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Eowyn and the lamp


Part 21

Nothing happened.

“Try again, melmenya,” said Legolas, calmly. He knew that, in the Great Cavern, the goblins were beginning to recover; in a few moments they would be pouring through the tunnel mouth...

Eowyn rubbed again, her muddy fingers slipping on the brass.

Still nothing happened.

“Might the Goblin King have released him, melmenya, and forced him to take refuge elsewhere?” Legolas nocked an arrow; beside him, Haldir did the same.

“I do not think so, Lassui; I am sure that he would have come to me.”

Legolas glanced over his shoulder.

Behind him, Gimli was battle-ready—feet spread wide, axe in both hands. To Gimil’s right, Eowyn was crouching over the lamp, trying to wipe her fingers clean on her muddy shift. Beside Eowyn, the knight was tending to his daughter and, although the girl did not appear to have been burned, it was clear that she would not be able to run.

A few yards farther on, the tunnel shrank to nothing but a spur of rock that, jutting out over a great, fathomless precipice, connected with a series of narrow wooden walkways suspended on ropes and chains, like the treacherous bridge that he, Gimli and Haldir had fallen from.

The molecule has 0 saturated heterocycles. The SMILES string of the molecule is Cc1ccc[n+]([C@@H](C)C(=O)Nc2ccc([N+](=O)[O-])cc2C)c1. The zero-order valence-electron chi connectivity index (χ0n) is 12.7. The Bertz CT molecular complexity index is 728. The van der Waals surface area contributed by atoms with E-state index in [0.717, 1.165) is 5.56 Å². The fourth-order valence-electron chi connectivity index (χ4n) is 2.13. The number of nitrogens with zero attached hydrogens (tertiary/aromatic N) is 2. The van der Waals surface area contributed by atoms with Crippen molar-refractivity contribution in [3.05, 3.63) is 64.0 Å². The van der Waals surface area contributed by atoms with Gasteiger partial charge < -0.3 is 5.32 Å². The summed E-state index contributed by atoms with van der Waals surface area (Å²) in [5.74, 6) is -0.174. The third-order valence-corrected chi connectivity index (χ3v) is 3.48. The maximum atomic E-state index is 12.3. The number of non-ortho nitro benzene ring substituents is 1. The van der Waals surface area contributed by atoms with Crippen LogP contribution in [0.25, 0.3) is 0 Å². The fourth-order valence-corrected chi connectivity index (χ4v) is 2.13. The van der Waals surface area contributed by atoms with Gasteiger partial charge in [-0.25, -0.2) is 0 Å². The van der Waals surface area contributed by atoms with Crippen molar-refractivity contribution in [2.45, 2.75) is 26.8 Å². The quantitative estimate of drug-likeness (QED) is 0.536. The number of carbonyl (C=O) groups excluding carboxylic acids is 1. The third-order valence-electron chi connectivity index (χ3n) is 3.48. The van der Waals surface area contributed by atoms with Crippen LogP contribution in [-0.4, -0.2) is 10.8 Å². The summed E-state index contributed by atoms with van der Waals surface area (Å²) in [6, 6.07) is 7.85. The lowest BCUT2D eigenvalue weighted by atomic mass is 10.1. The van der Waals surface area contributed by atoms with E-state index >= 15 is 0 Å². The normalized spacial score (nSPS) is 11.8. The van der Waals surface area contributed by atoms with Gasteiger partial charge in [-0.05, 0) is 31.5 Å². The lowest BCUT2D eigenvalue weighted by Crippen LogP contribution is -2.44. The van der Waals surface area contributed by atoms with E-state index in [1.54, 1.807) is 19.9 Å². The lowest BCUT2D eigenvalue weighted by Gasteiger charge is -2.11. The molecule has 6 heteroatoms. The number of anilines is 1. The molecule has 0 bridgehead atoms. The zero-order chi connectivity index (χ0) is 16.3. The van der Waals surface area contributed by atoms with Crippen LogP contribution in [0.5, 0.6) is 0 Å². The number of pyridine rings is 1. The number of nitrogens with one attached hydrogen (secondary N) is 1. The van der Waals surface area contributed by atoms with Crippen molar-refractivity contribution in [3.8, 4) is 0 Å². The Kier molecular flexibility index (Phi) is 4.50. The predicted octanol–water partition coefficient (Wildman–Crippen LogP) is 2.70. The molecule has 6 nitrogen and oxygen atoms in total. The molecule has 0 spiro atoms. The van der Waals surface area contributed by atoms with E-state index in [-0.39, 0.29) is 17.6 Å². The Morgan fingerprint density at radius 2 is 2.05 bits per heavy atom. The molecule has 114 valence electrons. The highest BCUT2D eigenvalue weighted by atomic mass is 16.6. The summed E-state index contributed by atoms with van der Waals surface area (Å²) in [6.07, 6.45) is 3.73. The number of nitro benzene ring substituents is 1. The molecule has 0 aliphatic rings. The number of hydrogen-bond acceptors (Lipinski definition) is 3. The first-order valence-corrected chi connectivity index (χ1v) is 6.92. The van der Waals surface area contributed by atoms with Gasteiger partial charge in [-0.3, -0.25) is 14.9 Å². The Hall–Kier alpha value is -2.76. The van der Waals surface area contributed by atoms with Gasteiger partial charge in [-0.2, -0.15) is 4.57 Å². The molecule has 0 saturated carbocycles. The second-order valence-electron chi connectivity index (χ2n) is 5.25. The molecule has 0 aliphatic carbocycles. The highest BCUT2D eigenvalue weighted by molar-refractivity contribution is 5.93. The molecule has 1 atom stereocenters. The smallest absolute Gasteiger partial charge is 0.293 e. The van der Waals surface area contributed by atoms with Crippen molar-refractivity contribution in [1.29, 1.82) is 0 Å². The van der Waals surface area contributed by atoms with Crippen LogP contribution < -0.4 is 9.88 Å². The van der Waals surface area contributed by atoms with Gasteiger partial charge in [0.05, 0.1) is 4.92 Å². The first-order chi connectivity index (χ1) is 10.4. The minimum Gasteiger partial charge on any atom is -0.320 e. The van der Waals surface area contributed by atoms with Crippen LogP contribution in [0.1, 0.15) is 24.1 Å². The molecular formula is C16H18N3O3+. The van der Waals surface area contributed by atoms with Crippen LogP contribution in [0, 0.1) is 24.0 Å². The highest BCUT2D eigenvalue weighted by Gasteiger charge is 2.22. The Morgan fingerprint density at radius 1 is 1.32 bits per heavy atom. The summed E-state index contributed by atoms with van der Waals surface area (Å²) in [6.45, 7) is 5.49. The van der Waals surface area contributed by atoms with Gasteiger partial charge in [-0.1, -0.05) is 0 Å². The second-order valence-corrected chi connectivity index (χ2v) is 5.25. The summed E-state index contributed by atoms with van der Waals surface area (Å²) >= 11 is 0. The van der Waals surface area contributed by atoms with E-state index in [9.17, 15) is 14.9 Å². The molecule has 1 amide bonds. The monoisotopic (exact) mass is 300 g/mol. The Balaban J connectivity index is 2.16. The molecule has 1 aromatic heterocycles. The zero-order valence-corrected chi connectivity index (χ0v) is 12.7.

And beyond that...

Beyond that lurked the mysterious creature that had stopped the goblins using this part of the mine—the creature that was making the hairs on the back of Legolas’ own neck bristle.

They were trapped.


The first wave of goblins was small in number, but they came swiftly, in an arrow-shaped formation, streaming towards the narrow opening.

Legolas and Haldir shot tactically, picking off the most able-bodied; those who managed to pass the elves were felled by Gimli’s axe, or sliced by the knight’s blade, which—glowing ice-blue as it flashed through the air—found its mark with unerring accuracy.


Kneeling beside Gudyth, ready to defend her if need be, Eowyn fought her longing to draw her sword and join the battle and, instead, concentrated on the lamp.

She was sure that the problem lay in the mud, which was preventing her fingers from making sufficient contact, but the more she tried to clean her hands, the muddier they grew.

She looked about in frustration and, for the first time, noticed something falling down the cavern wall, bouncing from rock to rock, and running in rivulets...


Her heart pounding, for she had no head for heights, Eowyn crawled to the edge of the rocky platform and swung a leg over, feeling with her toes for a foothold, reasoning that, if only she could summon the djinn, he would rescue her from whatever impossible situation she might get herself into.

She scrambled sideways, passing beneath the fight, and plunged her hands into the stream of ice-cold water, holding them there until they were clean. Then she shook them dry and, taking hold of the lamp, which was hanging from her sword belt, she rubbed it.